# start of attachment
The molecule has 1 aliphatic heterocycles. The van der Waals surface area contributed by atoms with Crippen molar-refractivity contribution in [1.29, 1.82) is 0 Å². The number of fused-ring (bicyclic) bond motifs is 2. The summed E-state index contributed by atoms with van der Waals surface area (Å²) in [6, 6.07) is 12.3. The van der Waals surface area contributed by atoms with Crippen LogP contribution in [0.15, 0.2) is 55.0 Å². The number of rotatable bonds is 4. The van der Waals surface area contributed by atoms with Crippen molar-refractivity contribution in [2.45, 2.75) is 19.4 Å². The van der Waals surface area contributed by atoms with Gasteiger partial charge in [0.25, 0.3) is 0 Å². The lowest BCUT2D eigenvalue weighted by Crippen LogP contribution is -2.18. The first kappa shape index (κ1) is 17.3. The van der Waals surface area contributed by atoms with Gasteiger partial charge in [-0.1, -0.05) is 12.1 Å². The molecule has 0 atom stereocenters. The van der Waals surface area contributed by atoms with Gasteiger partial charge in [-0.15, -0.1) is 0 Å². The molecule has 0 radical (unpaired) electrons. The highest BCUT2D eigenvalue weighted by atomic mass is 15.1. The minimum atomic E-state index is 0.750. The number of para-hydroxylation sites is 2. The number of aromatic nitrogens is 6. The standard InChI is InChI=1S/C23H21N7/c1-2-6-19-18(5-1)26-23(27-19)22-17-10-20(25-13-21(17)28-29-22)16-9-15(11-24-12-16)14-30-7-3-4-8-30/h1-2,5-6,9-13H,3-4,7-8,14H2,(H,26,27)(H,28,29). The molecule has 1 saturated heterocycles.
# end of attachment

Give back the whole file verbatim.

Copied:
The molecule has 1 aliphatic heterocycles. The van der Waals surface area contributed by atoms with Crippen molar-refractivity contribution in [1.29, 1.82) is 0 Å². The number of fused-ring (bicyclic) bond motifs is 2. The summed E-state index contributed by atoms with van der Waals surface area (Å²) in [6, 6.07) is 12.3. The van der Waals surface area contributed by atoms with Crippen LogP contribution in [0.15, 0.2) is 55.0 Å². The number of rotatable bonds is 4. The van der Waals surface area contributed by atoms with Crippen molar-refractivity contribution in [2.45, 2.75) is 19.4 Å². The van der Waals surface area contributed by atoms with Gasteiger partial charge in [0.25, 0.3) is 0 Å². The lowest BCUT2D eigenvalue weighted by Crippen LogP contribution is -2.18. The first kappa shape index (κ1) is 17.3. The van der Waals surface area contributed by atoms with Gasteiger partial charge in [-0.1, -0.05) is 12.1 Å². The molecule has 0 atom stereocenters. The van der Waals surface area contributed by atoms with Gasteiger partial charge in [-0.15, -0.1) is 0 Å². The molecule has 0 radical (unpaired) electrons. The highest BCUT2D eigenvalue weighted by atomic mass is 15.1. The minimum atomic E-state index is 0.750. The number of para-hydroxylation sites is 2. The number of aromatic nitrogens is 6. The standard InChI is InChI=1S/C23H21N7/c1-2-6-19-18(5-1)26-23(27-19)22-17-10-20(25-13-21(17)28-29-22)16-9-15(11-24-12-16)14-30-7-3-4-8-30/h1-2,5-6,9-13H,3-4,7-8,14H2,(H,26,27)(H,28,29). The molecule has 1 saturated heterocycles.